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  • by Eightbitgnosis (1571875) on Sunday November 20, 2011 @11:36AM (#38116482) Homepage
    To the strongest lawyers go the spoils
    • by LordThyGod (1465887) on Sunday November 20, 2011 @11:58AM (#38116646)
      Yea, I was thinking it was the lunatics running the asylum, but it might be lawyers, indeed. What a sorry state of affairs that this kind of BS is not stopped at the door. "Get the fuck out and don't try that crap again".
      • by Anonymous Coward on Sunday November 20, 2011 @01:09PM (#38117154)

        This behavior is perpetrated by the corporate executives who don't want any businesses to be able to compete. The lawyers are gun, but the executives are the hand that fires it.

        • by fredmosby (545378) on Sunday November 20, 2011 @04:56PM (#38118846)
          That's the problem with asking "who can we blame?". When something bad happens usually there are many people who contributed to it happening. So people usually blame the person they dislike the most. In this example you dislike unscrupulous corporate executives more than you dislike unscrupulous lawyers, so you blame the executives. The person you responded to blamed the lawyers. They're both responsible.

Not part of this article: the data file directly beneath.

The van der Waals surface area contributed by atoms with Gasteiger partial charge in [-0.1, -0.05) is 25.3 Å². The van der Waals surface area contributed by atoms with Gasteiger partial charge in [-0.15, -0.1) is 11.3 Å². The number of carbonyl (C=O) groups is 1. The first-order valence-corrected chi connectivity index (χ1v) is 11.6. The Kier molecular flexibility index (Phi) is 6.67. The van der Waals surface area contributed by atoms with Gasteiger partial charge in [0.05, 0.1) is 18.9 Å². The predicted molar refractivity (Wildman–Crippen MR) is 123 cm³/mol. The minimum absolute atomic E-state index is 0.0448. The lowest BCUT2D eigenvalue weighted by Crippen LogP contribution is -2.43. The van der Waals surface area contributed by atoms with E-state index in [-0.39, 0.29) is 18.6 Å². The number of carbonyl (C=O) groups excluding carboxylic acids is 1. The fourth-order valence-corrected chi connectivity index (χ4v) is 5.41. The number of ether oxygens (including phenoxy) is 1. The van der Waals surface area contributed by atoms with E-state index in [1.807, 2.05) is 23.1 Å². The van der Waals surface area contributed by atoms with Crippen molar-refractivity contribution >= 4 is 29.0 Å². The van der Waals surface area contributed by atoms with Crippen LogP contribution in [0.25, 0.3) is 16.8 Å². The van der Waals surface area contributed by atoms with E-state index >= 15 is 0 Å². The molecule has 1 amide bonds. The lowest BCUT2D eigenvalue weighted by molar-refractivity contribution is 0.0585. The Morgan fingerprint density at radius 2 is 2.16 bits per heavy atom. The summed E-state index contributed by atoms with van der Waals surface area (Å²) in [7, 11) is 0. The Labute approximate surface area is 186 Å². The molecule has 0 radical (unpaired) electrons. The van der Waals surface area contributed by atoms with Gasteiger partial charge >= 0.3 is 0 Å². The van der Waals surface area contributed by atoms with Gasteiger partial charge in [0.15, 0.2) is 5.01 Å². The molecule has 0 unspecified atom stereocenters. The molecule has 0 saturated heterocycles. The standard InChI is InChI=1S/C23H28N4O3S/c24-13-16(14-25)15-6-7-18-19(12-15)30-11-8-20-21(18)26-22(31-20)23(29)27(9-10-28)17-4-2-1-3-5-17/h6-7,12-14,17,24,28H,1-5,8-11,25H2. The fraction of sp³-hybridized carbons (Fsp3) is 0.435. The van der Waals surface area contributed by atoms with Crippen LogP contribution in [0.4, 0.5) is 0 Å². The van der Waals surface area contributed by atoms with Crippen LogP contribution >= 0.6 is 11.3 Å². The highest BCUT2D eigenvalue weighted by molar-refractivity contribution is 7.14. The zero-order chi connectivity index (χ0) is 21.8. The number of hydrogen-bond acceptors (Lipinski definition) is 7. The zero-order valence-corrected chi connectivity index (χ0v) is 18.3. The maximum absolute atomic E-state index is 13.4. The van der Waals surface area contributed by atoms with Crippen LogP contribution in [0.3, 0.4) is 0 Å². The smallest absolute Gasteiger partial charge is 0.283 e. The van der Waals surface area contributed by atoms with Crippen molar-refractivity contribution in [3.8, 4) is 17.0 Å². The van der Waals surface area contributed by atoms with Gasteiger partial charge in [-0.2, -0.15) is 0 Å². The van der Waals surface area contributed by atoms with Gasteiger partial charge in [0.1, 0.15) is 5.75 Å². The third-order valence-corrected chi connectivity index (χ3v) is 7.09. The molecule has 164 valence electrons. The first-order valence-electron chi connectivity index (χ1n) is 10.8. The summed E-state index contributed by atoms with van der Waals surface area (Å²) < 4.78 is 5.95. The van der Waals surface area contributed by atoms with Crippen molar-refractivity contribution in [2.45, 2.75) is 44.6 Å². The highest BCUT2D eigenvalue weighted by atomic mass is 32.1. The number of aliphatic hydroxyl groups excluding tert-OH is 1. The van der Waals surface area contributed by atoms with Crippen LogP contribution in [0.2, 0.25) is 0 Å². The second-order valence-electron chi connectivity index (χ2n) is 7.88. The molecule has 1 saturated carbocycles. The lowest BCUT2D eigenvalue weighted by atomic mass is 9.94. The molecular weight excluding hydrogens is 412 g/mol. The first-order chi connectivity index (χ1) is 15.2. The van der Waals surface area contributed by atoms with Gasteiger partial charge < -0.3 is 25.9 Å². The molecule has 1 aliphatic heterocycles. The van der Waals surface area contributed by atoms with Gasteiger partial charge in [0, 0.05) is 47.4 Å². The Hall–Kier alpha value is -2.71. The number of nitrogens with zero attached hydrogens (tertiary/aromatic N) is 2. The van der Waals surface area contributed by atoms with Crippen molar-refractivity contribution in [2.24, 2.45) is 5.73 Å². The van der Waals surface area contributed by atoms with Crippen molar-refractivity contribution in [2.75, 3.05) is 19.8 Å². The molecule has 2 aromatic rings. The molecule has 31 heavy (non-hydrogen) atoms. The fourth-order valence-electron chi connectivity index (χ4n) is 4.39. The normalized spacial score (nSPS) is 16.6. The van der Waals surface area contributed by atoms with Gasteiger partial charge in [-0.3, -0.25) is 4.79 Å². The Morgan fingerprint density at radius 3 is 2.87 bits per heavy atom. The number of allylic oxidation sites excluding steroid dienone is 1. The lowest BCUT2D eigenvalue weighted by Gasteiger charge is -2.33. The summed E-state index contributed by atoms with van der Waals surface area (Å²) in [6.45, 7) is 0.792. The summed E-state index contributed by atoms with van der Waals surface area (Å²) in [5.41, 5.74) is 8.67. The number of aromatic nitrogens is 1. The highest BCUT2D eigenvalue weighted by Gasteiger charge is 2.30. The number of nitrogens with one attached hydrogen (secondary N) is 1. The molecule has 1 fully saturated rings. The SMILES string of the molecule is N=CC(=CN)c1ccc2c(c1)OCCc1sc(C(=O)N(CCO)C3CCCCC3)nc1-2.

A more useful question would be "how can we prevent this in the future?". There is no shortage of unscrupulous lawyers and corporate executives. As long as the patent system exists in it's current form someone will abuse it. The only way to prevent abuses like this is to change the patent laws.
          • by tnk1 (899206)

            The problem is that we expect people who are paid to create profits and shareholder value to not use the laws to the maximum allowed extent to achieve those goals. The problem is with the laws and who is making them. Yes, to a certain extent, it would help if we could simply get all executives to agree to not be assholes voluntarily, but that's unlikely to happen.

            At this point, I think the concepts that we are using when we create and enforce patents need a serious update to deal with both the innovation